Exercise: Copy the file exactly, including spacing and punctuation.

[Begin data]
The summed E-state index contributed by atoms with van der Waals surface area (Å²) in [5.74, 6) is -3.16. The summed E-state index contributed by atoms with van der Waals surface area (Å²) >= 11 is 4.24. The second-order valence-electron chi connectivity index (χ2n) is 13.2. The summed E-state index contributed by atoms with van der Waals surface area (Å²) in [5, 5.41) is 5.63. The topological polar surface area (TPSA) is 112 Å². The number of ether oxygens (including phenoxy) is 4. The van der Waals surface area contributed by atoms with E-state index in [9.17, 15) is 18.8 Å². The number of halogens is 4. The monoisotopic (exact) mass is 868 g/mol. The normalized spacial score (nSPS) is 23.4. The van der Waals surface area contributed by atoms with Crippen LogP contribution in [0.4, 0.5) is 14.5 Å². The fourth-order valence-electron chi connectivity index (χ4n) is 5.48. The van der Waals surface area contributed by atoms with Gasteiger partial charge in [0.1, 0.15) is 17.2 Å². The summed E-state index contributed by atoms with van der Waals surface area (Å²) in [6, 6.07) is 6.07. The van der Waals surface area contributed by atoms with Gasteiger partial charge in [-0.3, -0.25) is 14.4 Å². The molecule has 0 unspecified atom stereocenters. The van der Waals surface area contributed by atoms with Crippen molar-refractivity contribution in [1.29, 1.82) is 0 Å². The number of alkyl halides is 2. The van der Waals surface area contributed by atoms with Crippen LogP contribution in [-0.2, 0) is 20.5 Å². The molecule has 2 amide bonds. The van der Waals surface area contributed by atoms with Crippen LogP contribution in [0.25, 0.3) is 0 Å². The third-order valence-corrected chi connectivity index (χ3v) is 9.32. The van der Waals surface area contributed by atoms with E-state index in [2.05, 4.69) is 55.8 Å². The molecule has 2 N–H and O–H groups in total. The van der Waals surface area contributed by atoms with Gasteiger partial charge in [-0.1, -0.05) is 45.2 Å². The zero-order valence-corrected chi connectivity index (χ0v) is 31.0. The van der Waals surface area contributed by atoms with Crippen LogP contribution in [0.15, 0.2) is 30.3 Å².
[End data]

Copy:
The summed E-state index contributed by atoms with van der Waals surface area (Å²) in [5.74, 6) is -3.16. The summed E-state index contributed by atoms with van der Waals surface area (Å²) >= 11 is 4.24. The second-order valence-electron chi connectivity index (χ2n) is 13.2. The summed E-state index contributed by atoms with van der Waals surface area (Å²) in [5, 5.41) is 5.63. The topological polar surface area (TPSA) is 112 Å². The number of ether oxygens (including phenoxy) is 4. The van der Waals surface area contributed by atoms with E-state index in [9.17, 15) is 18.8 Å². The number of halogens is 4. The monoisotopic (exact) mass is 868 g/mol. The normalized spacial score (nSPS) is 23.4. The van der Waals surface area contributed by atoms with Crippen LogP contribution in [0.4, 0.5) is 14.5 Å². The fourth-order valence-electron chi connectivity index (χ4n) is 5.48. The van der Waals surface area contributed by atoms with Gasteiger partial charge in [0.1, 0.15) is 17.2 Å². The summed E-state index contributed by atoms with van der Waals surface area (Å²) in [6, 6.07) is 6.07. The van der Waals surface area contributed by atoms with Gasteiger partial charge in [-0.3, -0.25) is 14.4 Å². The molecule has 0 unspecified atom stereocenters. The van der Waals surface area contributed by atoms with Crippen molar-refractivity contribution in [1.29, 1.82) is 0 Å². The number of alkyl halides is 2. The van der Waals surface area contributed by atoms with Crippen LogP contribution in [-0.2, 0) is 20.5 Å². The molecule has 2 amide bonds. The van der Waals surface area contributed by atoms with Crippen LogP contribution in [0.25, 0.3) is 0 Å². The third-order valence-corrected chi connectivity index (χ3v) is 9.32. The van der Waals surface area contributed by atoms with E-state index in [2.05, 4.69) is 55.8 Å². The molecule has 2 N–H and O–H groups in total. The van der Waals surface area contributed by atoms with Gasteiger partial charge in [-0.1, -0.05) is 45.2 Å². The zero-order valence-corrected chi connectivity index (χ0v) is 31.0. The van der Waals surface area contributed by atoms with Crippen LogP contribution in [0.15, 0.2) is 30.3 Å².